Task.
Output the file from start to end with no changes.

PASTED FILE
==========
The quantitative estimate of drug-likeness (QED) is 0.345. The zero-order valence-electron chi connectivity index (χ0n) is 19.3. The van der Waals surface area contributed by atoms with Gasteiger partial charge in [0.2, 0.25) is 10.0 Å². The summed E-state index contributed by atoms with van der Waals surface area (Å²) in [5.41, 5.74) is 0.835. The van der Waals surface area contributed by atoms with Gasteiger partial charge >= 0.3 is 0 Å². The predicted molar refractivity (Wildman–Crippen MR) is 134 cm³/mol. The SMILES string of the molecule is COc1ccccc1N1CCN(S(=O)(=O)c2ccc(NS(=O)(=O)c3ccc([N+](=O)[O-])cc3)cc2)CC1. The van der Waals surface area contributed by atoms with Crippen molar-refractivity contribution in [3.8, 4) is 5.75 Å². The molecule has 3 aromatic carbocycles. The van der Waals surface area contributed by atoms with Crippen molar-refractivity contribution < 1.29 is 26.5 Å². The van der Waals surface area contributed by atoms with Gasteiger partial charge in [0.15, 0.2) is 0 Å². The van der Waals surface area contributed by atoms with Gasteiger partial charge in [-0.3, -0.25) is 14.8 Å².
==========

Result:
The quantitative estimate of drug-likeness (QED) is 0.345. The zero-order valence-electron chi connectivity index (χ0n) is 19.3. The van der Waals surface area contributed by atoms with Gasteiger partial charge in [0.2, 0.25) is 10.0 Å². The summed E-state index contributed by atoms with van der Waals surface area (Å²) in [5.41, 5.74) is 0.835. The van der Waals surface area contributed by atoms with Gasteiger partial charge >= 0.3 is 0 Å². The predicted molar refractivity (Wildman–Crippen MR) is 134 cm³/mol. The SMILES string of the molecule is COc1ccccc1N1CCN(S(=O)(=O)c2ccc(NS(=O)(=O)c3ccc([N+](=O)[O-])cc3)cc2)CC1. The van der Waals surface area contributed by atoms with Crippen molar-refractivity contribution in [3.8, 4) is 5.75 Å². The molecule has 3 aromatic carbocycles. The van der Waals surface area contributed by atoms with Crippen molar-refractivity contribution < 1.29 is 26.5 Å². The van der Waals surface area contributed by atoms with Gasteiger partial charge in [0.15, 0.2) is 0 Å². The van der Waals surface area contributed by atoms with Gasteiger partial charge in [-0.3, -0.25) is 14.8 Å².